Jens: How big is the orchestra in the score, how many instruments did you employ, even if they are in a digital representation?
Matt: There are at least 80 string instruments, 40 brass, 20 woodwind and a full percussion section, all told over 150 instruments, with a full choir (some additional 80 voices), giving over 250 in their digital form.
By the time you’ve found and hired them, arranged and printed the score for them to perform, rented and miked up the massive hall to put them in, hired a huge staff to administer, manage, edit and mix it all, only to find most of it no good for one reason or another requiring digital instruments anyway, or partial or complete re-recording, it would cost more than a sports team and have delayed the production by many weeks, possibly months.
I don’t like to argue live vs digital, live is going to win every time with me. However I think that you must be practical, down to earth, and realistic, and do what is in the best interests of the production and audience. Sometimes that means digital, and sometimes that means live. In this case, it meant digital.
Jens: How does a piece of music take shape? Do you start with melody, and arrange the score around the melody, or does an idea for an arrangement start off a new tune?
Matt: Which comes first, the wheels or the chassis? In music terms both melody and chords could be the wheels or the chassis of the track. I usually write a melody then arrange it in 4-chord sections. This is a technique found in rock and pop music, and is another way to get people who are interested in those genres, to follow along with what you’re doing.
Music composition should never be forced or artificially constructed. It should come from the screenshot or footage infront of you, and flow back to the screen from your head, fully formed, in a single, instant, natural, continually-flowing process. This always produces the best results.
Jens: How are the chances of a CD, or MP3/FLAC album containing the WOFF scores for download from Bandcamp.com, or from some other music site?
Matt: We of course have created a soundtrack album, as requested by many fans.
Buying the soundtrack album is the best way to show your support and appreciation of the music, as the composer benefits directly from that.
We looked at a number of formats, including ogg and flac. Flac didn’t perform well with the choir and brass in tests, and ogg is not widely usable without a lot of conversion hassle. Mp3 is of course still under patent in the US, and not available there until 2015 or later. Ultimately we went with wav, the format it was recorded in. The soundtrack album will contain the original studio tracks in their highest quality. There is minimal cleaning to reduce distortion and flat equalization allowing users to choose their own treble and bass settings. I believe in offering the listener as much quality and choice as possible, wav gives that freedom as it can be converted into anything and post-processed by almost all devices.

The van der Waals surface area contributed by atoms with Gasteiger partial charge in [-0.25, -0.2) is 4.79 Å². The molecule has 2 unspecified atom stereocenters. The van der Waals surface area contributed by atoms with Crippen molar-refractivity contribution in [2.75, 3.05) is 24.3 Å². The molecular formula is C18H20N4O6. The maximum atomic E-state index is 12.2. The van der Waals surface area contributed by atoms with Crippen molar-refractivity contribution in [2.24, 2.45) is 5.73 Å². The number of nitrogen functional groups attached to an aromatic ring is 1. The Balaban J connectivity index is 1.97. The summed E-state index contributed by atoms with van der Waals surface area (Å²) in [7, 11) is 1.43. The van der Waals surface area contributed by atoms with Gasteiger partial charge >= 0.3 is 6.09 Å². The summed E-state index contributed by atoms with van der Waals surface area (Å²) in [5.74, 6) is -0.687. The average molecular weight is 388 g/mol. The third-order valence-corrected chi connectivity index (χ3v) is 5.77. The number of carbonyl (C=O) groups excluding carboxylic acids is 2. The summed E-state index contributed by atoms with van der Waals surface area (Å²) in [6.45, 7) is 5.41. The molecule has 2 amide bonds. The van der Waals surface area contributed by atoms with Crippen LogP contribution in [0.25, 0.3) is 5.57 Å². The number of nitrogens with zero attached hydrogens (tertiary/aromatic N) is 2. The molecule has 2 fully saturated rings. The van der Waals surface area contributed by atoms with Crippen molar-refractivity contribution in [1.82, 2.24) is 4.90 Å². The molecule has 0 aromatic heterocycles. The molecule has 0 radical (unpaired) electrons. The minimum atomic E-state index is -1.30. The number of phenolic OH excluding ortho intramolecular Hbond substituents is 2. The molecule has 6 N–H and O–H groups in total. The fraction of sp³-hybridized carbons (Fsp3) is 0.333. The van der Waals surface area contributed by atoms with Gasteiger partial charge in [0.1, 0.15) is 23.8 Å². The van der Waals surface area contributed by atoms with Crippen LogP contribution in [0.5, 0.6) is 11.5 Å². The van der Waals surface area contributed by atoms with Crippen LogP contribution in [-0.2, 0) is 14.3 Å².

Jens: Were there any tracks that didn’t make it into the score?
Matt: There are always a few tracks that have to be cut from the final score. I had written a credit song, about a pilot who lost his brothers in each major event in the war. It would have been a depressing note to end the game on, and in many ways I’m glad I dropped it. Not everything that’s cut is a loss, and less is often more.
Jens: So why score a project like WOFF?
Matt: War is a tragedy and the point of remembering it a century later, is to acknowledge the mistakes of the past, so that we don’t repeat them in the future. Those who served in a global war, gave what a great man once called ‘the last full measure of devotion’; their lives, so that we wouldn’t have to.
Perhaps it’s not just about your pilot, and the assortment of sticks and canvas and paper he’s flying in, or even the people he served with, the missions he flew or the medals he won for doing so. It’s about those men and boys in the trenches, the people back home, and the free and prosperous world we live in today. There’s more to it than just flying and shooting. That’s what the devs put into the game, that’s what I wanted the score to convey, and I hope it does that. I loved scoring every minute of it, and I was sad when it was over in just a few short days. The enormous canvas a war project provides is something no composer should pass up, and I continue to be grateful to have been asked and allowed to do it.
Jens: You certainly have achieved a fitting and majestic score which reaches and touches the hearts of many of us, a score which honors the men and their sheer courage, in the air on land, and on sea, as have the developers.
Matt, it has been a pleasure. Thank you very much for sharing your views on scoring the music with us. It is fascinating reading.